As per their recommendations, any body “going around any star, spherical in shape and not itself a star” should be called a planet. This would have kept Pluto as a planet, upgraded Ceres back to the planet status and added Eris and Charon to the list of planets.
About 70 per cent of the astronomers attending the general assembly strongly disagreed with almost each piece of this definition.
Some pointed out that there are likely to be planetary sized spherical bodies lurking in the galaxy which are not orbiting any star. Some argued that we don’t understand the physics of planetary sizes well enough, while some argued that this definition meant that the list of planets in the solar system would keep increasing each year, eventually even crossing 100.
Some even alleged that the committee had pre-decided that the only ‘planet’ discovered by an American (i.e. Pluto) must remain a planet and only considered definitions which satisfied that mandate.
So what is the acceptable definition of a planet?
Realising a widespread disapproval for the proposed definition, IAU appealed to the astronomers present to hold discussions within themselves and come up with an acceptable definition.
In these discussions, it was agreed that instead of a universal definition of planet, one should only focus on planets in our solar system. That way, one could keep aside controversial issues such as planetoids without stars and an upper limit on the size of a planet. It was also agreed that Kuiper belt objects, including Pluto, Charon and Eris, should be treated in the same way as the Ceres and other asteroid belt objects were treated.
With these principles in mind, the following definition of the word ‘planet’ was proposed.
A planet is a body in our solar system that
(a) Orbits around the Sun without orbiting any other planetary body
(b) Is of a spherical shape
(c) Would have cleared its orbit
The bodies which satisfy the first two criteria but not the third one were dubbed as ‘dwarf planets’. This definition ensures that the number of dwarf planets may keep increasing but the number of planets is unlikely to increase drastically.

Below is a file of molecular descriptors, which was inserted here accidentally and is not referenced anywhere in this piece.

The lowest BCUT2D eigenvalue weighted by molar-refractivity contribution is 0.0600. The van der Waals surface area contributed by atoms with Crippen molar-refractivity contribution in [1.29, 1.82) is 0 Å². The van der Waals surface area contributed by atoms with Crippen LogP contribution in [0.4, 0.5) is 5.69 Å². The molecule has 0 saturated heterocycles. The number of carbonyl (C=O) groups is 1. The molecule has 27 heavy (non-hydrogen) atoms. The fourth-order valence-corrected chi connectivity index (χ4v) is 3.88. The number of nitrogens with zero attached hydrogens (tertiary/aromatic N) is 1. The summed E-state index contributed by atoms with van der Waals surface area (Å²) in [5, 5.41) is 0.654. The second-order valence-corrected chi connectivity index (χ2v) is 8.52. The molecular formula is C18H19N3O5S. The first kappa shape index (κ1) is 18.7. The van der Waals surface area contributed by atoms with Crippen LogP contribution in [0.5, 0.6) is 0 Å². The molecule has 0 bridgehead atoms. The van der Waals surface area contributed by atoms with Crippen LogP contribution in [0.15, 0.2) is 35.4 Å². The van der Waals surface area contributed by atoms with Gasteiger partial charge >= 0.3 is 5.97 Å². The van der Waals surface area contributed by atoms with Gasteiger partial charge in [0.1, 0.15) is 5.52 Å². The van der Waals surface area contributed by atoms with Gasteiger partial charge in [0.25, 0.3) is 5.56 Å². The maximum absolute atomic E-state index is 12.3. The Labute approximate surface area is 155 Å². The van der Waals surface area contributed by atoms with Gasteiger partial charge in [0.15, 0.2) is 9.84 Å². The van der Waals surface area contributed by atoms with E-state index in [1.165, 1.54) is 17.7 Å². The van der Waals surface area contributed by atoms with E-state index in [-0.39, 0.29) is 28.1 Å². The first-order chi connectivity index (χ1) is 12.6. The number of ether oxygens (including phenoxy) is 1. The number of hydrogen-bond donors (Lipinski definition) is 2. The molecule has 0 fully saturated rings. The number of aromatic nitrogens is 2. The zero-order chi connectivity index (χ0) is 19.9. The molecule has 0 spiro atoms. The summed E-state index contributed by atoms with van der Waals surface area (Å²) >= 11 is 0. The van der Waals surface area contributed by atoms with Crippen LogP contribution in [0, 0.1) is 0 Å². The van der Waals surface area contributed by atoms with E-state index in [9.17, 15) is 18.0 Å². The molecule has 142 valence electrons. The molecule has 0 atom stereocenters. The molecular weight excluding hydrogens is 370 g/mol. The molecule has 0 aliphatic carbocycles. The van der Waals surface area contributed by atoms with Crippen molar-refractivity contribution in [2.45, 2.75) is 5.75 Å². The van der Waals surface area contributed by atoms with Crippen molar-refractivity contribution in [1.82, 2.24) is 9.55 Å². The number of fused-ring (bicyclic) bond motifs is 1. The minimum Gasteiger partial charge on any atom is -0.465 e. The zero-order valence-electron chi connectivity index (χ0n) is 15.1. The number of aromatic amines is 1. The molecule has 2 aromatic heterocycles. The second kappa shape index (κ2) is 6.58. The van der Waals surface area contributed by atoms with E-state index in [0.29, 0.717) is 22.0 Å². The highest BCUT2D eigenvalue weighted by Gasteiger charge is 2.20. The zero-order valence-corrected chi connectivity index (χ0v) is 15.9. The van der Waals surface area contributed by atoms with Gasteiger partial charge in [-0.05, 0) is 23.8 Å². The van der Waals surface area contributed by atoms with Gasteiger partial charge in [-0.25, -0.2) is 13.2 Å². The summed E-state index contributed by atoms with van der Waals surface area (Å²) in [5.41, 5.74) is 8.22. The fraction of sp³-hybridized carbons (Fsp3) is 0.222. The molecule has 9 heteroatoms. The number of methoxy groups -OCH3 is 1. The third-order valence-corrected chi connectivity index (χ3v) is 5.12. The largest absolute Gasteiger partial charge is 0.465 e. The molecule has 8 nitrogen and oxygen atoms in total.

Obviously, several American astronomers have been unhappy about this demotion of Pluto. Owen Gingerich kept bringing up this ‘unfair’ treatment of Pluto in several public talks and articles for a number of years.
One year before this general assembly, NASA had launched ‘New Horizons’ mission to flyby Pluto in 2015. The New Horizons team, including the Principle Investigator of the mission Alan Stern, was dismayed by the new definition. Alan Stern is one of the authors of the new paper that wants Pluto back as a planet.
In hindsight, how would we look at the debate that happened in 2006 and the compromises that were reached? Certainly it is not a perfect definition. With Kepler mission data, we now know that the issue of uncertainties about upper limit on planetary mass was probably an overcautious stance. The ‘clearing the orbit’ criterion is also not as straightforward as people thought then. As you go in the outer reaches of the solar system, orbital periods become longer and hence even Neptune-size bodies may get classified as ‘dwarf planets’.
We don’t know for sure what the final number of planets in the solar system is going to be. Even now, some astronomers are looking for bodies bigger than Earth beyond the Kuiper belt. But we know for sure that the current way of classifying the planets is the least bad of all options.
The author is an Associate Professor at the Homi Bhabha Centre for Science Education (HBCSE-TIFR), Mumbai.